Several editions of the movie are available for download. Archive.org offer low, medium, and high quality version of the 93-minute movie. They offer both direct downloads and a torrent file.

Public response[edit]

The film received a large response upon release, receiving over 400,000 combined views within the first 24 hours on YouTube.[12] As of June 2012, the French, English, German, Spanish, Russian and Arabic versions on YouTube logged a total of more than 32 million views. It was shown to high ratings on channels around the world including the international network National Geographic Channel. France 2 débuted the film to over 8.3 million viewers in France alone.[8] In India, Home was shown exclusively via the STAR World cable network.[13]

Critical response[edit]

Generally, the movie was praised for its visuals but received criticism regarding the attitude of the narration and the contradiction between its message and the sponsors' legacy.

Jeannette Catsoulis of The New York Times criticizes the film's narration and Glenn Close, narrator in the English version, both regarding content and style: "We've heard it all before, if not in the schoolmarmish tones of Glenn Close, whose patronizing narration […] makes the film feel almost as long as the life of its subject." Furthermore, she denounces the film's accusations towards the modern "lifestyle that 'destroys the essential to produce the superfluous'—an accusation that the film's bankrollers, led by the corporation behind luxury brands like Balenciaga and Gucci, are probably familiar with…"[14]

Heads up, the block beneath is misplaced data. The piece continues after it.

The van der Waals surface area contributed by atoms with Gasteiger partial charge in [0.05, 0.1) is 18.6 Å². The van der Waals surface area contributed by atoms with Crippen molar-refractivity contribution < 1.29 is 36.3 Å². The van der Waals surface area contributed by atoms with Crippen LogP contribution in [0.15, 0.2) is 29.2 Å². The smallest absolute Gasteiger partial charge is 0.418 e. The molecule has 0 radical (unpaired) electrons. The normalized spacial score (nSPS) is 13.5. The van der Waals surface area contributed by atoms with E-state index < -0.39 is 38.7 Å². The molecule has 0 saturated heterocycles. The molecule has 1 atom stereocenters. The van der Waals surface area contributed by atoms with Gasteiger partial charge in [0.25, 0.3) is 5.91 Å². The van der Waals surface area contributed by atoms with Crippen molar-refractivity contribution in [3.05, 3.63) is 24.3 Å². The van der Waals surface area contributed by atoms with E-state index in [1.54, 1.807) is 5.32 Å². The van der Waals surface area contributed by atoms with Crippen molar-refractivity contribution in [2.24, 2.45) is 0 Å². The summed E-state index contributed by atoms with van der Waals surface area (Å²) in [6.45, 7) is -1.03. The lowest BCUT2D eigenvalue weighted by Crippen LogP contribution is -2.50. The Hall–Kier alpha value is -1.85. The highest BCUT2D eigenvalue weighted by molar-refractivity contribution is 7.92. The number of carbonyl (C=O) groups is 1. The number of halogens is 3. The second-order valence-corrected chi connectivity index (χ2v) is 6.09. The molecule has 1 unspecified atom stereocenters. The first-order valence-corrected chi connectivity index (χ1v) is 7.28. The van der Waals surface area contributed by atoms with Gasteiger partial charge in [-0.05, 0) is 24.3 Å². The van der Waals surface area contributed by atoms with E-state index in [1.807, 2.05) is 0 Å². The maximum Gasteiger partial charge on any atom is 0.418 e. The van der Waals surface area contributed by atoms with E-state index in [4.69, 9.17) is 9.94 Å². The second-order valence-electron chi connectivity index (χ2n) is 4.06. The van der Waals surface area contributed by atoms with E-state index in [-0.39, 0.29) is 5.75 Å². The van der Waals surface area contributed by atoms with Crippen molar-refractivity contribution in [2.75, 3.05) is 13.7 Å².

Jean-Michel Frodon, a French movie critic, expressed the opinion that "'Home' had many viewers but didn't have much echo" because Arthus-Bertrand's personality, activities and his innovative no-cost concept have captured more attention than the movie itself.[15]

Jason Buchanan, a film critic for AllMovie Guide, expressed the view that "we are afforded the unique opportunity to witness our changing environment from an entirely new vantage point," and that the film was "produced to inspire action and encourage thoughtful debate."[16]

See also[edit]


  1. ^ "Official Selection". Archived from the original on 6 January 2013. Retrieved 29 December 2012.
  2. ^ "Home - The Movie". PPR. Archived from the original on 3 March 2009. Retrieved 1 June 2010.
  3. ^ Marvier, Marie (5 June 2009). "Ecologie : Home, le nouveau film de Yann Arthus-Bertrand". Culture (in French). Paris, France: France-Soir. Archived from the original on 7 June 2009. Retrieved 11 June 2009.
  4. ^ Baume, Maïa de la (28 January 2011). "For a Filmmaker, the Green Things in Life Are Free". The New York Times. ISSN 0362-4331. Retrieved 9 November 2021.
  5. ^ Home- The shooting on YouTube
  6. ^ Home- Press conference 9 March 2009 on YouTube
  7. ^ Home- Press Conference 5 May 2009 on YouTube
  8. ^ a b Lucas, Angel Herrero (6 June 2009). "HOME, un hymne à la Terre couronné de succès" (in French). France 2. Archived from the original on 11 June 2009. Retrieved 25 June 2009.
  9. ^ "HOME Documentary Gets Wide Release Today". Blu-ray.com. Retrieved 23 September 2017.
  10. ^ "The Associated Press: 'Home' documentary a risk for Gucci parent PPR". Google.com. Retrieved 23 September 2017.
  11. ^ "A wide-angle view of fragile Earth". Ted.com. Retrieved 23 September 2017.
  12. ^ Mac Gregor, Tadzio (19 February 2015). "HUMAN: A New Film by Yann Arthus Bertrand". The Huffington Post. Retrieved 5 January 2016.
  13. ^ "Don't miss your date with the planet". entertainment.oneindia.in. Retrieved 23 September 2017.
  14. ^ Catsoulis, Jeannette (3 February 2011). "'Home' - Movie Review". The New York Times. Retrieved 23 September 2017.
  15. ^ De La Baume, Maïa (28 January 2011). "For a Filmmaker, the Green Things in Life Are Free". New York Times. Retrieved 30 August 2012.
  16. ^ Film synopsis by Jason Buchanan for AllMovie Guide

External links[edit]